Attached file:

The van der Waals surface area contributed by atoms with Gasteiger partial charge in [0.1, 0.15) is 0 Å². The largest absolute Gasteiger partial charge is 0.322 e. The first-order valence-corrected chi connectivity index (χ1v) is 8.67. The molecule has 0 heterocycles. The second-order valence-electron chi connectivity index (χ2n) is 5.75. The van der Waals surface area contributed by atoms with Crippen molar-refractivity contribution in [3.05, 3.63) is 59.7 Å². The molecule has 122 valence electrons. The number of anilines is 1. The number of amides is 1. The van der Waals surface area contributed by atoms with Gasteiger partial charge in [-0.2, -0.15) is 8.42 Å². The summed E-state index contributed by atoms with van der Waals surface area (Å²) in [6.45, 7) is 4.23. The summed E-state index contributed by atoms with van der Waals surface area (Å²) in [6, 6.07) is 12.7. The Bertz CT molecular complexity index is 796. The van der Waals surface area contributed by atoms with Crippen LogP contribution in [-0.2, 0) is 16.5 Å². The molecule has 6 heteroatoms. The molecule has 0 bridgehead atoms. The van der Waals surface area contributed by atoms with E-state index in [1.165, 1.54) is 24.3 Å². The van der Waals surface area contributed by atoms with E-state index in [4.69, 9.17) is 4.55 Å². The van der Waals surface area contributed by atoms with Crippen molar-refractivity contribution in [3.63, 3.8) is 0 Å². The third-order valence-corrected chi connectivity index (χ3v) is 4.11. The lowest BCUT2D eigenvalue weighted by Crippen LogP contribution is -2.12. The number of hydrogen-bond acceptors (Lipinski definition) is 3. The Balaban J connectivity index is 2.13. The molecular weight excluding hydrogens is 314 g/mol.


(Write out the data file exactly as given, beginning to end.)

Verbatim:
The van der Waals surface area contributed by atoms with Gasteiger partial charge in [0.1, 0.15) is 0 Å². The largest absolute Gasteiger partial charge is 0.322 e. The first-order valence-corrected chi connectivity index (χ1v) is 8.67. The molecule has 0 heterocycles. The second-order valence-electron chi connectivity index (χ2n) is 5.75. The van der Waals surface area contributed by atoms with Crippen molar-refractivity contribution in [3.05, 3.63) is 59.7 Å². The molecule has 122 valence electrons. The number of anilines is 1. The number of amides is 1. The van der Waals surface area contributed by atoms with Gasteiger partial charge in [-0.2, -0.15) is 8.42 Å². The summed E-state index contributed by atoms with van der Waals surface area (Å²) in [6.45, 7) is 4.23. The summed E-state index contributed by atoms with van der Waals surface area (Å²) in [6, 6.07) is 12.7. The Bertz CT molecular complexity index is 796. The van der Waals surface area contributed by atoms with Crippen LogP contribution in [-0.2, 0) is 16.5 Å². The molecule has 6 heteroatoms. The molecule has 0 bridgehead atoms. The van der Waals surface area contributed by atoms with E-state index in [1.165, 1.54) is 24.3 Å². The van der Waals surface area contributed by atoms with E-state index in [4.69, 9.17) is 4.55 Å². The van der Waals surface area contributed by atoms with Crippen molar-refractivity contribution in [3.63, 3.8) is 0 Å². The third-order valence-corrected chi connectivity index (χ3v) is 4.11. The lowest BCUT2D eigenvalue weighted by Crippen LogP contribution is -2.12. The number of hydrogen-bond acceptors (Lipinski definition) is 3. The Balaban J connectivity index is 2.13. The molecular weight excluding hydrogens is 314 g/mol.